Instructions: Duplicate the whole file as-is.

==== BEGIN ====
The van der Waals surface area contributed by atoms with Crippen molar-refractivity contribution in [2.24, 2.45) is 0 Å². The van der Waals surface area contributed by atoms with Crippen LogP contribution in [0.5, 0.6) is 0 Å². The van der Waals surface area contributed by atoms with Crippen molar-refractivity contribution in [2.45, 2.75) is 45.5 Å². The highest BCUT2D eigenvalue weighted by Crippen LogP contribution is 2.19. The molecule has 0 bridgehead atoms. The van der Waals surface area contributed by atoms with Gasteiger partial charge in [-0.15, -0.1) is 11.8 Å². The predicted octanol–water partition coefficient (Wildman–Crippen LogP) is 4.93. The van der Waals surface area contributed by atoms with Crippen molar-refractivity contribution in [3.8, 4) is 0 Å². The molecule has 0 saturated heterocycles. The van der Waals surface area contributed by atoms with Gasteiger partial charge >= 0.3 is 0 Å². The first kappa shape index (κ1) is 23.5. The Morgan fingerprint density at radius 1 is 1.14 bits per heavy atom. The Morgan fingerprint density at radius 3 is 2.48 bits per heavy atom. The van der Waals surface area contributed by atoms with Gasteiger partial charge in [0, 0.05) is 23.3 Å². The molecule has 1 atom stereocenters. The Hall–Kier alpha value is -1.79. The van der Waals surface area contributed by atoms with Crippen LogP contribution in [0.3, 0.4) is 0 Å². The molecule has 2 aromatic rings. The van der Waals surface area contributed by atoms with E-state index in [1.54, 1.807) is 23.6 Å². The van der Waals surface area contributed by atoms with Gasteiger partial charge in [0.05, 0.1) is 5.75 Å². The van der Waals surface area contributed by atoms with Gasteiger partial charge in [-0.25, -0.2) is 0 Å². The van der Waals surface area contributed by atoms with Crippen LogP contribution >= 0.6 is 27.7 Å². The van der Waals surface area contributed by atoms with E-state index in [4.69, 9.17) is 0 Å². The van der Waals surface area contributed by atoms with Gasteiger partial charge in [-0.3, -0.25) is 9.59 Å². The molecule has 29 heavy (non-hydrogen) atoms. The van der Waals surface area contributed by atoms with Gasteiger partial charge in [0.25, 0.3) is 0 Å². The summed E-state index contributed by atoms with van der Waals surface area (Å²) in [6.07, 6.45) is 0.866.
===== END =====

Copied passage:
The van der Waals surface area contributed by atoms with Crippen molar-refractivity contribution in [2.24, 2.45) is 0 Å². The van der Waals surface area contributed by atoms with Crippen LogP contribution in [0.5, 0.6) is 0 Å². The van der Waals surface area contributed by atoms with Crippen molar-refractivity contribution in [2.45, 2.75) is 45.5 Å². The highest BCUT2D eigenvalue weighted by Crippen LogP contribution is 2.19. The molecule has 0 bridgehead atoms. The van der Waals surface area contributed by atoms with Gasteiger partial charge in [-0.15, -0.1) is 11.8 Å². The predicted octanol–water partition coefficient (Wildman–Crippen LogP) is 4.93. The van der Waals surface area contributed by atoms with Crippen molar-refractivity contribution in [3.8, 4) is 0 Å². The molecule has 0 saturated heterocycles. The van der Waals surface area contributed by atoms with Gasteiger partial charge >= 0.3 is 0 Å². The first kappa shape index (κ1) is 23.5. The Morgan fingerprint density at radius 1 is 1.14 bits per heavy atom. The Morgan fingerprint density at radius 3 is 2.48 bits per heavy atom. The van der Waals surface area contributed by atoms with Gasteiger partial charge in [0, 0.05) is 23.3 Å². The molecule has 1 atom stereocenters. The Hall–Kier alpha value is -1.79. The van der Waals surface area contributed by atoms with Crippen LogP contribution in [0.3, 0.4) is 0 Å². The molecule has 2 aromatic rings. The van der Waals surface area contributed by atoms with E-state index in [1.54, 1.807) is 23.6 Å². The van der Waals surface area contributed by atoms with Gasteiger partial charge in [0.05, 0.1) is 5.75 Å². The van der Waals surface area contributed by atoms with Gasteiger partial charge in [-0.25, -0.2) is 0 Å². The van der Waals surface area contributed by atoms with Crippen LogP contribution >= 0.6 is 27.7 Å². The van der Waals surface area contributed by atoms with E-state index in [4.69, 9.17) is 0 Å². The van der Waals surface area contributed by atoms with Gasteiger partial charge in [-0.3, -0.25) is 9.59 Å². The molecule has 29 heavy (non-hydrogen) atoms. The van der Waals surface area contributed by atoms with Gasteiger partial charge in [0.25, 0.3) is 0 Å². The summed E-state index contributed by atoms with van der Waals surface area (Å²) in [6.07, 6.45) is 0.866.